Sonko was elected as the Chairperson of Brikama Area Council (BAC) under the UDP ticket. By a letter dated 27th March 2020, UDP delivered to BAC on the 31st March 2020, claimed that the writer of the letter had been “directed by the National Executive of the United Democratic Party’ to convey to him “the decision of the said executive contained in its working resolution adopted and dated on the 27th March 2020” and that “the entire executive of the United Democratic Party” had resolved to expel him “from the party with effect from 27th March 2020.”

On the 17th April 2020, Sonko replied to the said letter making it clear that he did not accept the said expulsion. On the 27th April 2020, UDP sent another letter informing Sonko that UDP “has for the time rescinded the decision to expel” him communicated in its earlier letter.

UDP sent another letter dated 10th June 2020 delivered to BAC on the 11th June 2020 in which a ‘schedule of charges/allegations’ were made against him. The letter gave him ‘seven days including the date of receipt of the said letter to respond to the said charges/allegations which were said could ‘constitute grounds for your expulsion from the party’.

Sonko replied to the charges/allegations on the 18th June 2020, but the UDP sent a letter dated the 29th June 2020 with the heading “Expulsion as member of the United Democratic Party”.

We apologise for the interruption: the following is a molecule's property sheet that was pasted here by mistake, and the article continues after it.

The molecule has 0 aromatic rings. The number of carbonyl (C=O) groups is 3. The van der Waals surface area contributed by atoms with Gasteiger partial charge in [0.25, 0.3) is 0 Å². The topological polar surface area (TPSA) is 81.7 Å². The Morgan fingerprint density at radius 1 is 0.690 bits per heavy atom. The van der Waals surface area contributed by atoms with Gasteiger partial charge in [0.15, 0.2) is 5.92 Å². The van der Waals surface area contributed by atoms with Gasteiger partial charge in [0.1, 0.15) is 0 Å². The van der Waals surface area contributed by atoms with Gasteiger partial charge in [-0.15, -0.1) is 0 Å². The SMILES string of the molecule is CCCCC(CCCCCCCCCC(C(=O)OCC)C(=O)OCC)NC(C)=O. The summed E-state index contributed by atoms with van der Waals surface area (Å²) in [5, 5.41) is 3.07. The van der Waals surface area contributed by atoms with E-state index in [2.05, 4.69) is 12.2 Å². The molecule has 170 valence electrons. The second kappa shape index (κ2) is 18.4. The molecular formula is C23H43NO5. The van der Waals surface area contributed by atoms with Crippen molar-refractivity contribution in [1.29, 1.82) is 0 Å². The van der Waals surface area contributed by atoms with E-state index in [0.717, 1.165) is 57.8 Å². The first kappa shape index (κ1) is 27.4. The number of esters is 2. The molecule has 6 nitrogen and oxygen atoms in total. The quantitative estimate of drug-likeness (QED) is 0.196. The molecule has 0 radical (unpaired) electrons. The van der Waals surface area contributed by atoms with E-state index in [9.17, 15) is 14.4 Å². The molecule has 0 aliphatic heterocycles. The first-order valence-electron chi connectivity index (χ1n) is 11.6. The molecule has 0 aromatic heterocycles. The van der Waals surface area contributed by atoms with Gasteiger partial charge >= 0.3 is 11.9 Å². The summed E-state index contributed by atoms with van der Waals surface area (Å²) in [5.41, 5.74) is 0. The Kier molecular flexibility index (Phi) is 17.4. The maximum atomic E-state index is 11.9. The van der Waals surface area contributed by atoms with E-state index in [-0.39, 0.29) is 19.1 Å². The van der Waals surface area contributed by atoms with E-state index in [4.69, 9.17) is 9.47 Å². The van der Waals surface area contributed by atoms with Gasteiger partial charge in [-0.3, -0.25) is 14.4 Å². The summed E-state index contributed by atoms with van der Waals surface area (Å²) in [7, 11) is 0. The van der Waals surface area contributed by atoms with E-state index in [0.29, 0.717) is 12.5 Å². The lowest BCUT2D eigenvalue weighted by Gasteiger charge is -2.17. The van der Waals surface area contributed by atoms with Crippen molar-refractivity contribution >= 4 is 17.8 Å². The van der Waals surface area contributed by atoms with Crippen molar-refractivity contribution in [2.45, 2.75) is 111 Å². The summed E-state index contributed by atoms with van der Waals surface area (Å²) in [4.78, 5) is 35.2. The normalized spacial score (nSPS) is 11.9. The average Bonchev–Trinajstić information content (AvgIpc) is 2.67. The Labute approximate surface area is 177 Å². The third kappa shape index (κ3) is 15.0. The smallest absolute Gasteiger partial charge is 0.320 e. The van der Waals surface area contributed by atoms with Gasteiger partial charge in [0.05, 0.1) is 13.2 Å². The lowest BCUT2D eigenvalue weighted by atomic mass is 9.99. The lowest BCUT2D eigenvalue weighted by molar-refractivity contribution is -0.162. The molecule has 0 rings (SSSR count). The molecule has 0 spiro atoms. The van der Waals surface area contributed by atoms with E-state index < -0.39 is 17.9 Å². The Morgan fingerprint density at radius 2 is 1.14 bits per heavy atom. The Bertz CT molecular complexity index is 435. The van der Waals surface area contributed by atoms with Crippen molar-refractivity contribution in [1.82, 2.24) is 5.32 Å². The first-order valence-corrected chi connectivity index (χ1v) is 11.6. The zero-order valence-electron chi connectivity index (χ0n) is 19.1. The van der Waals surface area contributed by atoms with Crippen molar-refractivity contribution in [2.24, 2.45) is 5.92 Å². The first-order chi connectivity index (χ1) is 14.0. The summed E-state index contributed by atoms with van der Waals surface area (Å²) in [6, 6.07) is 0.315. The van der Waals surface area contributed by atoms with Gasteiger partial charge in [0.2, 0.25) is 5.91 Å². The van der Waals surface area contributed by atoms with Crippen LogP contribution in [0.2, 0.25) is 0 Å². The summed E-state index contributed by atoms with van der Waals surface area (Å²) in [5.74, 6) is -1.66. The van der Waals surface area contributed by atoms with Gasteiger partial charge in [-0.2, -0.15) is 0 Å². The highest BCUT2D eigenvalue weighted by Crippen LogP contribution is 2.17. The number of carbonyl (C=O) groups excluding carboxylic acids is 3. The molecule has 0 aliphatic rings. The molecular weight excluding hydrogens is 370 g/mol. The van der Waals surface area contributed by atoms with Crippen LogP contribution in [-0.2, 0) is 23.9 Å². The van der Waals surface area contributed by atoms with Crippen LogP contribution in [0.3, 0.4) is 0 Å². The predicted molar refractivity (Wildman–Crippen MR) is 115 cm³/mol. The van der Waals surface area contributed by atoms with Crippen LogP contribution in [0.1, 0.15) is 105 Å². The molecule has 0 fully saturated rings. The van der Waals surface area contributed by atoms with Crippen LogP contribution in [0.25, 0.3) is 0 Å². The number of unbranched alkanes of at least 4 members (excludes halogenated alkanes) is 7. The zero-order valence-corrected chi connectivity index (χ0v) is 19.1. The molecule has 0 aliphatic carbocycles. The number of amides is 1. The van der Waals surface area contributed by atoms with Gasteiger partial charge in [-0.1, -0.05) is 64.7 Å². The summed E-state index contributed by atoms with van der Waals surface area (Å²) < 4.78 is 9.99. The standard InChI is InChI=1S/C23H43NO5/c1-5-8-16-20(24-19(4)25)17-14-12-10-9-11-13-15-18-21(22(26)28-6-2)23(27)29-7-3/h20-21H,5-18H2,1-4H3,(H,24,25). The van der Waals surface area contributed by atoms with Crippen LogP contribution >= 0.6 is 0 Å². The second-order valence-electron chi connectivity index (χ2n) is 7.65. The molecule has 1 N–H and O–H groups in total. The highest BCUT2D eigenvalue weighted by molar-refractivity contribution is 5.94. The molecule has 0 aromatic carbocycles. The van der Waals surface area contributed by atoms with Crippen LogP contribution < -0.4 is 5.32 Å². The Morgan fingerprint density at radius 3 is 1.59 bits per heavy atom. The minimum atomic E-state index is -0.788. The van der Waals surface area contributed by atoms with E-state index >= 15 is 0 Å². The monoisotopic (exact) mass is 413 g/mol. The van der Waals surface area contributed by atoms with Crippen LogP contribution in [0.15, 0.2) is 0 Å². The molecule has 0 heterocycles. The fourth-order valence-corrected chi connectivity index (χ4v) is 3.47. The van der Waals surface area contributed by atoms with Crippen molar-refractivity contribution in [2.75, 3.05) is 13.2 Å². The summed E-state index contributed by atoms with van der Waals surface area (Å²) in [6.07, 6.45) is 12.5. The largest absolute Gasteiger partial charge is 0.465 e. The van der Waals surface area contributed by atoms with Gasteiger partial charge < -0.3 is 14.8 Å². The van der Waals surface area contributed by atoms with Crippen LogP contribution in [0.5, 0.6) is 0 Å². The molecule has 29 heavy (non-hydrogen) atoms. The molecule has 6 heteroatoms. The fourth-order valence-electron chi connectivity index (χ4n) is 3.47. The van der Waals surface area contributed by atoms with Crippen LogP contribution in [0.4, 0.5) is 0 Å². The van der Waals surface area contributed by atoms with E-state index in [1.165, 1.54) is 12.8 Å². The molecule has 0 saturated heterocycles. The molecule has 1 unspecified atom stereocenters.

Sonko alleged that Ismaila Jallow, the Councillor at Brikama South Suba wrote to IEC using a letterhead purporting to be the letterhead of BAC stating that Sonko and two other councillors had been expelled from “the United Democratic Party effective 29th June 2020” by the Central committee of UDP. The letter indicated that Sonko and the two councillors have ceased to be members of UDP effective 29th June 2020 in accordance with section 19 (1) (g) of the Local Government Act. In the letter, IEC were urged to declare Sonko’s position vacant and as a result to conduct a fresh public election.

Sonko argued that since 2019, members of UDP have been adamant in removing him from his position, hence, the purported expulsion. Sonko said UDP is bent on interfering with his constitutional right completing his mandate and thus, urging IEC to conduct fresh elections.

“From the Plaintiff’s/applicant’s (Sonko’s) above claim and affidavit, it appears he is inevitably seeking the interpretation and enforcement of section 194 (c) of the 1997 Constitution, for the determination of whether or not same has any effect on section 19 (1) (g) of the Local Government Act and whether or not section 19 (1) (g) goes against the spirit and letter of section 194 (c) so as to be ineffective and invalid, or enforceable and valid,” he said.

Section 19 (1) (g) of the Local Government Act as amended in 2015 states “subject to subsection (2) of this section, a person shall cease to be a member of a council if he or she ceases to be a member of the political party of which he or she was a member at the time of his or her election.”

Section 194 (c) of the 1997 Constitution states “An Act of the National Assembly by or under which a local government authority is established shall include provision for the direct election of the mayor or chairman of the authority.”